TDD focuses heavily on fast unit testing. It is impractical to run slow integration tests or long running tests that run overnight on a TDD system. How do you verify scale and integration into a major system?

In a perfect world, everything would just fall into place like Legos. I don’t live in a world where integration tests fail miserably. These are the worst failures with hard to track down bugs. I want to fail at unit tests, so I have. It’s easy to fix them. But even with perfect coverage they don’t test the interconnects properly. We need integration tests and they find the most hideous bugs.

As a result, TDD places more emphasis on “nice to have” unit tests than on necessary integration tests. Yes, you must have both. But I must have integration tests. They don’t fit cleanly into the TDD process.

I test the way I choose on a case-by-case basis. If I have a case where it’s natural to test beforehand, I’ll use that. But in most cases, it just feels more natural to me to write the code first. Reviewing coverage numbers is very helpful when writing tests and it’s something I do after the fact.

As I mentioned earlier, I only do coverage checking for integration tests. I like to unit test and monitor coverage there because I want good coverage there too. But for quality, only integration tests matter. A PR needs unit tests, I don’t care if we wrote them before implementation. We must judge by the results.

When Tesla was building their Model 3 factories, they went through production hell. The source of the problems was his attempt to automate everything. Pareto principle Perfectly applies to automation. Some things are just too resistant to automation and make the whole process that much worse.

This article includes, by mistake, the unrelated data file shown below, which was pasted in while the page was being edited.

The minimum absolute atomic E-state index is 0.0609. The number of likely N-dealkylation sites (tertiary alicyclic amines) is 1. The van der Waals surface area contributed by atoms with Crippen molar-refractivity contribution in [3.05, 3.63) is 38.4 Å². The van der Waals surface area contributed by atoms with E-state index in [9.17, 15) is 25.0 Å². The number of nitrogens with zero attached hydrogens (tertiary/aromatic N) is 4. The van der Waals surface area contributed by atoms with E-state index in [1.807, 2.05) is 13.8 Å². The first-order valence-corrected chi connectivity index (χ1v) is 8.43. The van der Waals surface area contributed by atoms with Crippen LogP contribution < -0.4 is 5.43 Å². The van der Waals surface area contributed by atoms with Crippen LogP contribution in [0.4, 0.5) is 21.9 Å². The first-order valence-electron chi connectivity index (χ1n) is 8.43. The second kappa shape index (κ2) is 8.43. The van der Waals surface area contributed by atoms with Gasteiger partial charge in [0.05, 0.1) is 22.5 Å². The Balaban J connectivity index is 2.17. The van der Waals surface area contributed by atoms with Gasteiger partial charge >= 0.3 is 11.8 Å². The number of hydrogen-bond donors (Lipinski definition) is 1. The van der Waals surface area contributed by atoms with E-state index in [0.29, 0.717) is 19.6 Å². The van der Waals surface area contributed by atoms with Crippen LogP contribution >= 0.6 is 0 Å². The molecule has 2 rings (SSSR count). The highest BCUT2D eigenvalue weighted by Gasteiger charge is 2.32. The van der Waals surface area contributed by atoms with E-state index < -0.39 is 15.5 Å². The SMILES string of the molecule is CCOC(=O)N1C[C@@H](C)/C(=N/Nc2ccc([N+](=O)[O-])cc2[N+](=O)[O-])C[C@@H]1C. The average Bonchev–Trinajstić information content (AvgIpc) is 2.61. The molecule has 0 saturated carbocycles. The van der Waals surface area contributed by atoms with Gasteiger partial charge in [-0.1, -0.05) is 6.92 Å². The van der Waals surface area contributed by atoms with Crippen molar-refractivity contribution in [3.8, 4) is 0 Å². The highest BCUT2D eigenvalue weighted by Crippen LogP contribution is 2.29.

The one point in UI testing where it really fails. Solutions like Selenium etc. have made huge strides in testing web front ends. Still, the complexity is tremendous and the tests are very delicate. We end up with hard-to-maintain tests. Worse, we find the UI hard to refactor because we don’t want to rewrite the tests.

We can probably exceed 80% of the tested functionality, but there is a point of diminishing returns for automation. TDD is problematic in those environments. The functionality is easy but creating tests becomes unstable.

I’m not against TDD but I don’t recommend it and effectively I don’t use it. When it makes sense to start with a test I can do that, but that’s not really TDD. I judge code based on results. TDD can provide good results but often it puts more emphasis on unit tests. Integration tests are more important for quality in the long run.

Automation is great. until it stops. There’s a point where automated tests make little sense. It would save us a lot of time and effort to accept it and focus our efforts in a productive direction.

This is from my bias as a Java developer who prefers type-safe, strict languages. Languages ​​such as JavaScript and Python can benefit from a large amount of testing due to their flexibility. That’s why TDD makes more sense in those environments.

In short, testing is good. TDD doesn’t make testing better though. That’s an interesting method if it works for you. In some cases it is huge. But the idea that TDD is necessary or even that it will significantly improve the resulting code doesn’t make sense.

Leave a Reply